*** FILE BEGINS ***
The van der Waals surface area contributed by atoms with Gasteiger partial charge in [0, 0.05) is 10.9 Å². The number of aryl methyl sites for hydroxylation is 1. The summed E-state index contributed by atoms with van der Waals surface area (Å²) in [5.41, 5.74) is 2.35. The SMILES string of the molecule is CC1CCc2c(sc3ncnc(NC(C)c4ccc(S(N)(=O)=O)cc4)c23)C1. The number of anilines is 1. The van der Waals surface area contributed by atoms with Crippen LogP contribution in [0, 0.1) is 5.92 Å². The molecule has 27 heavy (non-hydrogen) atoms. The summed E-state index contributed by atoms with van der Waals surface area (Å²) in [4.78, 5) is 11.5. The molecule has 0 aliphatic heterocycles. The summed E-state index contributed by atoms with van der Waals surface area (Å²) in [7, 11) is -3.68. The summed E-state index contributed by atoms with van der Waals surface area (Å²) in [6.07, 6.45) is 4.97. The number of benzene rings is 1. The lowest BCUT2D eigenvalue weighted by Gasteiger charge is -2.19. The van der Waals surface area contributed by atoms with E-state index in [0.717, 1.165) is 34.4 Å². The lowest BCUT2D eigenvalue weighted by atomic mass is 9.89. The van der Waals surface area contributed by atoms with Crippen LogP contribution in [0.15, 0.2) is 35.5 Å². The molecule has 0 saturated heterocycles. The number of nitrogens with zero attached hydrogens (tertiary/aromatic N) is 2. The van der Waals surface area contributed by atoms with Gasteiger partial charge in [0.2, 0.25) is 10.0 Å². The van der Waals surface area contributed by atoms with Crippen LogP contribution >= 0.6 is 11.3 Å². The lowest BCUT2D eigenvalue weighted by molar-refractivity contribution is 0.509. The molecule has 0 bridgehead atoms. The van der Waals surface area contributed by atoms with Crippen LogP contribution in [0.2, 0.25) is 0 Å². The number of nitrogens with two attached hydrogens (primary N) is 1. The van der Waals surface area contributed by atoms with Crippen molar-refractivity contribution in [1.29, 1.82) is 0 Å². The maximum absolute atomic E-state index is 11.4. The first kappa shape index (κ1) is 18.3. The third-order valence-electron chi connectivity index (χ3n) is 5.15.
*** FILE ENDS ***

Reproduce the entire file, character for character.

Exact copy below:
The van der Waals surface area contributed by atoms with Gasteiger partial charge in [0, 0.05) is 10.9 Å². The number of aryl methyl sites for hydroxylation is 1. The summed E-state index contributed by atoms with van der Waals surface area (Å²) in [5.41, 5.74) is 2.35. The SMILES string of the molecule is CC1CCc2c(sc3ncnc(NC(C)c4ccc(S(N)(=O)=O)cc4)c23)C1. The number of anilines is 1. The van der Waals surface area contributed by atoms with Crippen LogP contribution in [0, 0.1) is 5.92 Å². The molecule has 27 heavy (non-hydrogen) atoms. The summed E-state index contributed by atoms with van der Waals surface area (Å²) in [4.78, 5) is 11.5. The molecule has 0 aliphatic heterocycles. The summed E-state index contributed by atoms with van der Waals surface area (Å²) in [7, 11) is -3.68. The summed E-state index contributed by atoms with van der Waals surface area (Å²) in [6.07, 6.45) is 4.97. The number of benzene rings is 1. The lowest BCUT2D eigenvalue weighted by Gasteiger charge is -2.19. The van der Waals surface area contributed by atoms with E-state index in [0.717, 1.165) is 34.4 Å². The lowest BCUT2D eigenvalue weighted by atomic mass is 9.89. The van der Waals surface area contributed by atoms with Crippen LogP contribution in [0.15, 0.2) is 35.5 Å². The molecule has 0 saturated heterocycles. The number of nitrogens with zero attached hydrogens (tertiary/aromatic N) is 2. The van der Waals surface area contributed by atoms with Gasteiger partial charge in [0.2, 0.25) is 10.0 Å². The van der Waals surface area contributed by atoms with Crippen LogP contribution >= 0.6 is 11.3 Å². The lowest BCUT2D eigenvalue weighted by molar-refractivity contribution is 0.509. The molecule has 0 bridgehead atoms. The van der Waals surface area contributed by atoms with Crippen LogP contribution in [0.2, 0.25) is 0 Å². The number of nitrogens with two attached hydrogens (primary N) is 1. The van der Waals surface area contributed by atoms with Crippen molar-refractivity contribution in [1.29, 1.82) is 0 Å². The maximum absolute atomic E-state index is 11.4. The first kappa shape index (κ1) is 18.3. The third-order valence-electron chi connectivity index (χ3n) is 5.15.